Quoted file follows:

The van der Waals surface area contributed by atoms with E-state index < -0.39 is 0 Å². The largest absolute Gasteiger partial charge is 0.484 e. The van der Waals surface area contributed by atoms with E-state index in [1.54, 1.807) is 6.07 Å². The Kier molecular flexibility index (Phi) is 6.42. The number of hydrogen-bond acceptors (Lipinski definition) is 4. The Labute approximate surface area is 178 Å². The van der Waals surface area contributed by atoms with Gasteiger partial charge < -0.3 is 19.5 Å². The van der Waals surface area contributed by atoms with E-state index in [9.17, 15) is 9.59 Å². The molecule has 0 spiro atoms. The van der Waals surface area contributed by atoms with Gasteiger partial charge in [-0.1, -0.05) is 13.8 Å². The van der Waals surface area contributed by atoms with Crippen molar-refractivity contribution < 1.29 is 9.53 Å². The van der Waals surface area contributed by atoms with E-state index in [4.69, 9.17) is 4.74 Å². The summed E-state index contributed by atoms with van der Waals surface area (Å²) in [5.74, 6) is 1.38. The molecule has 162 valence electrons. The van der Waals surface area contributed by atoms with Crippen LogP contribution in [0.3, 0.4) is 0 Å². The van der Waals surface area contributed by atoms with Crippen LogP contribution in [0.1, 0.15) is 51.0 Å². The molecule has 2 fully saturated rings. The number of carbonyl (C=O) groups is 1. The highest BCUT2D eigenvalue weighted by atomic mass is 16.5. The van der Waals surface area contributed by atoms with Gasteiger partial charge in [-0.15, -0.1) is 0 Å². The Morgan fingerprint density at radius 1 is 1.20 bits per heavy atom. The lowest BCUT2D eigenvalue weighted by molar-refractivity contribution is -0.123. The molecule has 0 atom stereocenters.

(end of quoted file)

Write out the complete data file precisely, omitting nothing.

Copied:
The van der Waals surface area contributed by atoms with E-state index < -0.39 is 0 Å². The largest absolute Gasteiger partial charge is 0.484 e. The van der Waals surface area contributed by atoms with E-state index in [1.54, 1.807) is 6.07 Å². The Kier molecular flexibility index (Phi) is 6.42. The number of hydrogen-bond acceptors (Lipinski definition) is 4. The Labute approximate surface area is 178 Å². The van der Waals surface area contributed by atoms with Gasteiger partial charge < -0.3 is 19.5 Å². The van der Waals surface area contributed by atoms with E-state index in [9.17, 15) is 9.59 Å². The molecule has 0 spiro atoms. The van der Waals surface area contributed by atoms with Gasteiger partial charge in [-0.1, -0.05) is 13.8 Å². The van der Waals surface area contributed by atoms with Crippen molar-refractivity contribution < 1.29 is 9.53 Å². The van der Waals surface area contributed by atoms with E-state index in [4.69, 9.17) is 4.74 Å². The summed E-state index contributed by atoms with van der Waals surface area (Å²) in [5.74, 6) is 1.38. The molecule has 162 valence electrons. The van der Waals surface area contributed by atoms with Crippen LogP contribution in [0.3, 0.4) is 0 Å². The van der Waals surface area contributed by atoms with Crippen LogP contribution in [0.1, 0.15) is 51.0 Å². The molecule has 2 fully saturated rings. The number of carbonyl (C=O) groups is 1. The highest BCUT2D eigenvalue weighted by atomic mass is 16.5. The van der Waals surface area contributed by atoms with Gasteiger partial charge in [-0.15, -0.1) is 0 Å². The Morgan fingerprint density at radius 1 is 1.20 bits per heavy atom. The lowest BCUT2D eigenvalue weighted by molar-refractivity contribution is -0.123. The molecule has 0 atom stereocenters.